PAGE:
Can You Knead Pizza Dough Too Much?
Kneading dough is a necessary skill when it comes to making pizza at home, unless you plan on using a no-knead method like I do. So naturally, one of the most common questions I get asked is if you can knead pizza dough too much. The answer is a multifaceted one.
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You can absolutely knead pizza dough too much, but not by hand and not generally to a point where it can’t be fixed. If you’ve kneaded your pizza dough too much using a stand mixer, you can always let it rest at room temperature for several hours to relax it again.
Still interested? Let’s get into why we knead dough in the first place, what happens if you knead too much, and how to know when your pizza dough is perfectly kneaded and ready for proofing. I’ll even share a tip that will let you skip kneading your pizza dough altogether.
Pizza Dough 101 Series:
– Homemade pizza dough recipe (NEW!)
– Pizza dough calculator with poolish (NEW!)
– How to ball and proof pizza dough
– How to hand stretch pizza dough for baking
– How to use a pizza peel without sticking
– Ooni Pizza Steel 13 (Essential for home ovens)
– Poolish Pizza Dough (Advanced preferment recipe)
Kneading Pizza Dough Gives It Strength & Elasticity
Before diving straight into the issue of pizza dough that’s been kneaded too much, let’s first talk a little about why we knead pizza dough in the first place.
Pizza dough consists primarily of water, flour, yeast and salt. When we first mix these ingredients together, it bares very little resemblance to what we imagine when we think of pizza dough. Instead, it’s little more than a wet pile of flour.
The reason for this is because the gluten bonds haven’t formed yet. When water combines with flour and protein, it unravels the chains of gluten that are trapped inside the grains. When this happens, the gluten from one grain of flour links with the rest of the grains to create a dough that we can stretch and shape into something that will bake into a pizza crust.
But these gluten bonds don’t form immediately, which is why we knead pizza dough before using it. As we knead the dough, the gluten is given a chance to release and link up with the rest of the gluten in the mixture making it strong and elastic.
This process also happens over time, with or without kneading, which is something we’ll get into later.
Can You Knead Pizza Dough Too Much?
If you’re kneading by hand, it’s almost impossible to knead pizza dough too much.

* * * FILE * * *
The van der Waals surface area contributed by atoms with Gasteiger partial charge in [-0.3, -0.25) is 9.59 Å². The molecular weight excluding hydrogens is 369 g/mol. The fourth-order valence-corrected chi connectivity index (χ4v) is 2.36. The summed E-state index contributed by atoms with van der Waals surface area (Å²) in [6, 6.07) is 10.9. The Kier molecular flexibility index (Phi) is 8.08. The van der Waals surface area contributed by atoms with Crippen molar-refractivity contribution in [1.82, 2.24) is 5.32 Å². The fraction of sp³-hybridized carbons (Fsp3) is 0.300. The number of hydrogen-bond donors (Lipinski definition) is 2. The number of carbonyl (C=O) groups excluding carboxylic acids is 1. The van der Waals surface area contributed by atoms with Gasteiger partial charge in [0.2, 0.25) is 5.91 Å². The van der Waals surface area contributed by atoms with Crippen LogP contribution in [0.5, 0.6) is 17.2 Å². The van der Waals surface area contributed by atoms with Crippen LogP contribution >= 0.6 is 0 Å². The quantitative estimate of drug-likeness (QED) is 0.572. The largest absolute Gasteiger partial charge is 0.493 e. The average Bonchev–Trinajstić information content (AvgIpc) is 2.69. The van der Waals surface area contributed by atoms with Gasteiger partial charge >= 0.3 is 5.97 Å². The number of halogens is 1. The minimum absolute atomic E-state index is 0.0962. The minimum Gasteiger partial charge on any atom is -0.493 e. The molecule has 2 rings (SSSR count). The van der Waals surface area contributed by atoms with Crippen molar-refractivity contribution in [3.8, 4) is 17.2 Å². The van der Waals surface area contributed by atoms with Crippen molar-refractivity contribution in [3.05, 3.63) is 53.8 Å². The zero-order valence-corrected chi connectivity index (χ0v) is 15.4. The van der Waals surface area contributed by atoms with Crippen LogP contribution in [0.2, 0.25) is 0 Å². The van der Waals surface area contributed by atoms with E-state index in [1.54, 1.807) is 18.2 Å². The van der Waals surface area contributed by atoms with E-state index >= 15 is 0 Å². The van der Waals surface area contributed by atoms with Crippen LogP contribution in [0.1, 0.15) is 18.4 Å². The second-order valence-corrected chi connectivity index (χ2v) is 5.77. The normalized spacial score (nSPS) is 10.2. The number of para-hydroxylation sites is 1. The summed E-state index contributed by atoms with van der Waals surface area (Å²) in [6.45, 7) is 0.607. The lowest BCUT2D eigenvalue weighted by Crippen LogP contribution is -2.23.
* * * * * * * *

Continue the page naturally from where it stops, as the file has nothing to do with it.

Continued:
In fact, even if you overworked your pizza dough for an hour straight, it still would likely be fine. And after you let the dough rest for 30 minutes to an hour, you might not even be able to tell the difference between it and another dough that had been kneaded less.
If you’re kneading the pizza dough with a stand mixer, it is possible to knead it too much but not to the point where the damage is irreversible. This is because stand mixers can knead much faster and more powerfully than a normal human can.
So, if you turn on your mixer and forget about it for an hour, the gluten bonds in the dough will be so tight and strong that the dough ball will be almost impossible to stretch out or flatten.
But even in this scenario, you should be able to relax those gluten bonds simply by letting it rest at room temperature for several hours. It might take a while, but eventually your ball of dough will be nice and relaxed and ready for shaping. Maybe it’s a slightly more elastic dough ball than normal, but it should still be fine.
One of my favorite baking Youtube channels, Bake With Jack, did an experiment on this a few years ago where he kneaded a bread dough for over an hour. The results were surprising because there was very little difference in the finished product.
What Happens When You Knead Pizza Dough Too Much?
Since kneading is all about forming gluten bonds, the problem with kneading too much is that the gluten bonds become too strong.
Normally, a freshly kneaded ball of dough is still quite relaxed and will sink down on the counter as gravity flattens it out.